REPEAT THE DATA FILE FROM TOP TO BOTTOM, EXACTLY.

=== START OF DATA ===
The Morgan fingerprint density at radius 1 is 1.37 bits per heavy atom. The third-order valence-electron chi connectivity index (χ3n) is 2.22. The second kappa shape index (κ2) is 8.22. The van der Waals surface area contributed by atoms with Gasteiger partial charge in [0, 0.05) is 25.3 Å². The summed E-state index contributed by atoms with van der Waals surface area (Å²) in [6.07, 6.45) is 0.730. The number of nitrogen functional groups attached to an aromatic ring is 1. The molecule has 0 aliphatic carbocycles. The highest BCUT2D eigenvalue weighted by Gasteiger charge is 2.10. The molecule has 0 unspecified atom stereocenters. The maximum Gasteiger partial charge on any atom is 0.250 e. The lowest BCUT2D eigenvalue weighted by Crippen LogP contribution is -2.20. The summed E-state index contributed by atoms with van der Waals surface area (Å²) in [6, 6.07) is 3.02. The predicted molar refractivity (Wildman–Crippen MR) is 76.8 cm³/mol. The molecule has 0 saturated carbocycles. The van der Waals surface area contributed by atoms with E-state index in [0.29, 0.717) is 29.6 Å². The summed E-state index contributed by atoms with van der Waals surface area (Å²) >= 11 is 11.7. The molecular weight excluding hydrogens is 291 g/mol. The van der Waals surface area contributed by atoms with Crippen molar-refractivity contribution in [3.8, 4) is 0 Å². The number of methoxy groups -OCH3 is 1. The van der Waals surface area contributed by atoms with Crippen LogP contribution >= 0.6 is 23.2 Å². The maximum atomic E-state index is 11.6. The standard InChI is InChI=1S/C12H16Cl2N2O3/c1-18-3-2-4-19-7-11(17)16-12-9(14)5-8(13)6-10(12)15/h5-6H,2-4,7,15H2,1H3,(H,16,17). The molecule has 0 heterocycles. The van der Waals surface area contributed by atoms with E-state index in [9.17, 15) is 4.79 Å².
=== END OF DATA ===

The Morgan fingerprint density at radius 1 is 1.37 bits per heavy atom. The third-order valence-electron chi connectivity index (χ3n) is 2.22. The second kappa shape index (κ2) is 8.22. The van der Waals surface area contributed by atoms with Gasteiger partial charge in [0, 0.05) is 25.3 Å². The summed E-state index contributed by atoms with van der Waals surface area (Å²) in [6.07, 6.45) is 0.730. The number of nitrogen functional groups attached to an aromatic ring is 1. The molecule has 0 aliphatic carbocycles. The highest BCUT2D eigenvalue weighted by Gasteiger charge is 2.10. The molecule has 0 unspecified atom stereocenters. The maximum Gasteiger partial charge on any atom is 0.250 e. The lowest BCUT2D eigenvalue weighted by Crippen LogP contribution is -2.20. The summed E-state index contributed by atoms with van der Waals surface area (Å²) in [6, 6.07) is 3.02. The predicted molar refractivity (Wildman–Crippen MR) is 76.8 cm³/mol. The molecule has 0 saturated carbocycles. The van der Waals surface area contributed by atoms with E-state index in [0.29, 0.717) is 29.6 Å². The summed E-state index contributed by atoms with van der Waals surface area (Å²) >= 11 is 11.7. The molecular weight excluding hydrogens is 291 g/mol. The van der Waals surface area contributed by atoms with Crippen molar-refractivity contribution in [3.8, 4) is 0 Å². The number of methoxy groups -OCH3 is 1. The van der Waals surface area contributed by atoms with Crippen LogP contribution >= 0.6 is 23.2 Å². The maximum atomic E-state index is 11.6. The standard InChI is InChI=1S/C12H16Cl2N2O3/c1-18-3-2-4-19-7-11(17)16-12-9(14)5-8(13)6-10(12)15/h5-6H,2-4,7,15H2,1H3,(H,16,17). The molecule has 0 heterocycles. The van der Waals surface area contributed by atoms with E-state index in [9.17, 15) is 4.79 Å².